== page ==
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[spoo-nee] /ˈspu ni/
adjective, spoonier, spooniest. Informal.
foolishly or sentimentally amorous.
foolish; silly.
Origin of spoony
First recorded in 1805-15; spoon + -y1
Related forms
spoonily, adverb
spooniness, noun Unabridged
Based on the Random House Dictionary, © Random House, Inc. 2017.
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Examples from the Web for spoony
Historical Examples
  • The young fellow was delighted—conceited—triumphant—and in one word, a spoony.

    The History of Pendennis William Makepeace Thackeray
  • Let me add, however, that he was as far as possible from being a "spoony."

    Captains of Industry James Parton
  • But take a friend's advice, and don't get spoony on a girl so very much older than yourself.

    On the Lightship Herman Knickerbocker Viel
  • Any young man can get spoony on any girl if he sees enough of her.

    The Quaint Companions Leonard Merrick
  • All I can say is, if I were as spoony as you are, on that girl, I'd have learned all about her long ago.

    The Tenants of Malory Joseph Sheridan Le Fanu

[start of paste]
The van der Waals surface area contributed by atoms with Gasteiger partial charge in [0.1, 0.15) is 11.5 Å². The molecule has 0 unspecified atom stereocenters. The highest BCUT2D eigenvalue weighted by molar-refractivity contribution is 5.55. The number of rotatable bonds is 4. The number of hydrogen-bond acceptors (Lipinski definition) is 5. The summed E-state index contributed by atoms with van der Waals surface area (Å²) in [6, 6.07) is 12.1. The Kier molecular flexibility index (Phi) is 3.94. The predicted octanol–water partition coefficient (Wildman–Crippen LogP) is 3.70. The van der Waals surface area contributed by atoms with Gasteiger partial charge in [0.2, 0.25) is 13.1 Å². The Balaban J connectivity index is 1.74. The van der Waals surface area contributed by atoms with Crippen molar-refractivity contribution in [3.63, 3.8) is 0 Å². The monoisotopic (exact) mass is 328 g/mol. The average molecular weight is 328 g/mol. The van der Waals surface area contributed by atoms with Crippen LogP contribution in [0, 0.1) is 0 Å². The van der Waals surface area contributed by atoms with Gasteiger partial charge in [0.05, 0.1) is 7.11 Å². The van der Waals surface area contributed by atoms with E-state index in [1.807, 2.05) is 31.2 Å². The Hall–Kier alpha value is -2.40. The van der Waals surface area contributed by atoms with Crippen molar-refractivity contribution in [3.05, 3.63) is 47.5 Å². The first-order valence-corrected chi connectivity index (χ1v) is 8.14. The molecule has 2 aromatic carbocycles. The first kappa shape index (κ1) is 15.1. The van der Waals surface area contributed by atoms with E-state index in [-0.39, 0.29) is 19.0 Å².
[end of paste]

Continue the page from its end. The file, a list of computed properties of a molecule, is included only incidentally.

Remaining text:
• "Yes, yes, the craythur's doin' somethin' in the spoony line," said Kisseck.

  • Do you mean to say, Bark Lingall, that you will desert me, and go off with that spoony of an officer?

  • His Nibs skedaddled yesterday per jack-rabbit line with all the coin in the kitty and the bundle of muslin he's spoony about.

  • And I was so proud of my own strength; so sure that I should never be missish, and spoony, and sentimental!

    Framley Parsonage Anthony Trollope
  • The young fellow was delighted—conceited—triumphant—and, in one word, a spoony.

    A History of Pendennis, Volume 1 William Makepeace Thackeray
British Dictionary definitions for spoony


adjective spoonier, spooniest
foolishly or stupidly amorous
noun (pl) spoonies
a fool or silly person, esp one in love
Collins English Dictionary - Complete & Unabridged 2012 Digital Edition
© William Collins Sons & Co. Ltd. 1979, 1986 © HarperCollins
Publishers 1998, 2000, 2003, 2005, 2006, 2007, 2009, 2012
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Word Origin and History for spoony

1812, "foolish;" 1836, "sentimental," from spoon (n.) in sense "silly person" + -y (2).

Online Etymology Dictionary, © 2010 Douglas Harper
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Slang definitions & phrases for spoony



Amorous; romantic: I guess we got kind of spoony (1836+)


A foolish or silly person: I don't believe a cock-and-bull story like that. Quiz was no spoony (1795+)

The Dictionary of American Slang, Fourth Edition by Barbara Ann Kipfer, PhD. and Robert L. Chapman, Ph.D.
Copyright (C) 2007 by HarperCollins Publishers.
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